Scrivener: “We should thus have some better guide in our choice between contending readings, than the very rough and unsatisfactory process of counting the number of witnesses produced in behalf of each.” (Full and Exact Collation, xiii) 
Scrivener: “That mere numbers should decide a question of sacred criticism never ought to have been asserted by any one; never has been asserted by a respectable scholar. But I must say that the counter-proposition, that numbers have ‘no determining voice,’ is to my mind full as unreasonable, and rather more startling . The reading of the majority is so far preferable. Not that a bare majority shall always prevail, but that numerical preponderance, especially where it is marked and constant, is an important element in the investigation of the genuine readings of Holy Scripture.” (Codex Augiensis, vii-viii) 
Burgon: “That ‘witnesses are to be weighed — not counted, — is a maxim of which we hear constantly. It may be said to embody much fundamental fallacy. It assumes that the ‘witnesses’ we possess: (1) are capable of being weighed: and (2) that every individual Critic is competent to weigh them: neither of which propositions is true. The undeniable fact is overlooked that ‘number’ is the most ordinary ingredient of weight. Number then constitutes Weight. Not of course absolutely, as being the sole Test, but caeteris paribus, and in its own place and proportion.” (Traditional Text, 43)  
Miller: “[Burgon] does not simply count his authorities, or follow the largest number, irrespectively of their weight and value. But he urges that all should be taken into account.” (Textual Guide, 34)
Even so, number does carry a certain level of weight in and of itself, just as these early scholars had noted. In fact, the most obvious and primary inference from the consideration of numerical dominance within the Byzantine Textform is well summed up by Miller (who says nothing more than Hort had stated in his “theoretical presumption” comment mentioned earlier in this interview):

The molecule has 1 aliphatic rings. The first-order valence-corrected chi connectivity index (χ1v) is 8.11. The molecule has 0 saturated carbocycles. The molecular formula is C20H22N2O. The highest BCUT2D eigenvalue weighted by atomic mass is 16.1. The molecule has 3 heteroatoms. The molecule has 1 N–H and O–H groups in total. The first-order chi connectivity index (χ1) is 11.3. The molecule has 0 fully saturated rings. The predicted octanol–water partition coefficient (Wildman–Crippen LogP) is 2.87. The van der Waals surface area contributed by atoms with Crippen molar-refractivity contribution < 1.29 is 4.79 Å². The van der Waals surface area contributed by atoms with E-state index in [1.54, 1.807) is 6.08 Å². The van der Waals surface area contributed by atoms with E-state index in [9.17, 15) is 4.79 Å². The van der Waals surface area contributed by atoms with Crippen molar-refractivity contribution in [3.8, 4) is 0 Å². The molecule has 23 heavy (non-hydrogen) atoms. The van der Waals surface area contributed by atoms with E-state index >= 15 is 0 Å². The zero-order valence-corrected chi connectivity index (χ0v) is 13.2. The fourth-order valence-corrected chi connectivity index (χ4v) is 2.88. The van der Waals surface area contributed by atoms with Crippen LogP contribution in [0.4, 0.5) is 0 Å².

Miller: “Their overwhelming number supplies a presumption, and indeed more than a presumption, that their ancestors were also numerous.” (Textual Guide, 101).
To return to the original question: I indeed have suggested that “within a normal transmission process, we should expect to find the autographic text preserved within a single dominant branch of the transmissional tradition.” The point, however, was not to claim “dominance” as a merely numerical matter, nor to restrict such exclusively within the Byzantine tradition.

To return to my discussions with Clark, he had strongly urged even in his published articles that eclecticism was little more than a text-critical dead-end due to its pick-and-choose methodology (compare again the later “Interlude” and “Solution or Symptom” essays by Epp that expressed similar thoughts). Clark’s view was that the most reasonable transmissional scenario would presume the original text more likely to have been preserved and perpetuated in a single existing texttype rather than necessarily being pieced together from hither and yon by subjective determination made by various eclectic critics. From his standpoint, one could envision the best candidate for autograph originality to be either a reconstructed Alexandrian text or some sort of Byzantine consensus (Clark ruled out the Western due to its more loose and fragmentary character, and the Caesarean due to its late date and questionable manuscript base).